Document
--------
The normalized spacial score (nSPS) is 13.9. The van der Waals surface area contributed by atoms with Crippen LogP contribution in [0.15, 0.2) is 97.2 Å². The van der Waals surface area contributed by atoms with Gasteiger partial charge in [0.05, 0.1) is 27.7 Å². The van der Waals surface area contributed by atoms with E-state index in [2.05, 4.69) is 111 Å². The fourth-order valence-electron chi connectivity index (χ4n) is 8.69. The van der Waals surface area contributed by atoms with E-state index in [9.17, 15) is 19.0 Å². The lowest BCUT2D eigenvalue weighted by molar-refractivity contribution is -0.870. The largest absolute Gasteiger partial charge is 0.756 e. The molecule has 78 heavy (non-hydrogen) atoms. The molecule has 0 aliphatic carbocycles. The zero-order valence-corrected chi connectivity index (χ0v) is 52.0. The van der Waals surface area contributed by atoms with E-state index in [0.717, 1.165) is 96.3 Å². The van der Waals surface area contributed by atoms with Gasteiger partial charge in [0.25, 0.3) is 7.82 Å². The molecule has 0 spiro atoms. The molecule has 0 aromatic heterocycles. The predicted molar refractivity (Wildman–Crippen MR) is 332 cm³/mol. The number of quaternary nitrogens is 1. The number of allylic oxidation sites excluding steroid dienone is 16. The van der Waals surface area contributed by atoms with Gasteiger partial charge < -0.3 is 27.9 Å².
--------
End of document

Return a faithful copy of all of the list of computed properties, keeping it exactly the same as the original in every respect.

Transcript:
The normalized spacial score (nSPS) is 13.9. The van der Waals surface area contributed by atoms with Crippen LogP contribution in [0.15, 0.2) is 97.2 Å². The van der Waals surface area contributed by atoms with Gasteiger partial charge in [0.05, 0.1) is 27.7 Å². The van der Waals surface area contributed by atoms with E-state index in [2.05, 4.69) is 111 Å². The fourth-order valence-electron chi connectivity index (χ4n) is 8.69. The van der Waals surface area contributed by atoms with E-state index in [9.17, 15) is 19.0 Å². The lowest BCUT2D eigenvalue weighted by molar-refractivity contribution is -0.870. The largest absolute Gasteiger partial charge is 0.756 e. The molecule has 78 heavy (non-hydrogen) atoms. The molecule has 0 aliphatic carbocycles. The zero-order valence-corrected chi connectivity index (χ0v) is 52.0. The van der Waals surface area contributed by atoms with E-state index in [0.717, 1.165) is 96.3 Å². The van der Waals surface area contributed by atoms with Gasteiger partial charge in [0.25, 0.3) is 7.82 Å². The molecule has 0 spiro atoms. The molecule has 0 aromatic heterocycles. The predicted molar refractivity (Wildman–Crippen MR) is 332 cm³/mol. The number of quaternary nitrogens is 1. The number of allylic oxidation sites excluding steroid dienone is 16. The van der Waals surface area contributed by atoms with Gasteiger partial charge < -0.3 is 27.9 Å².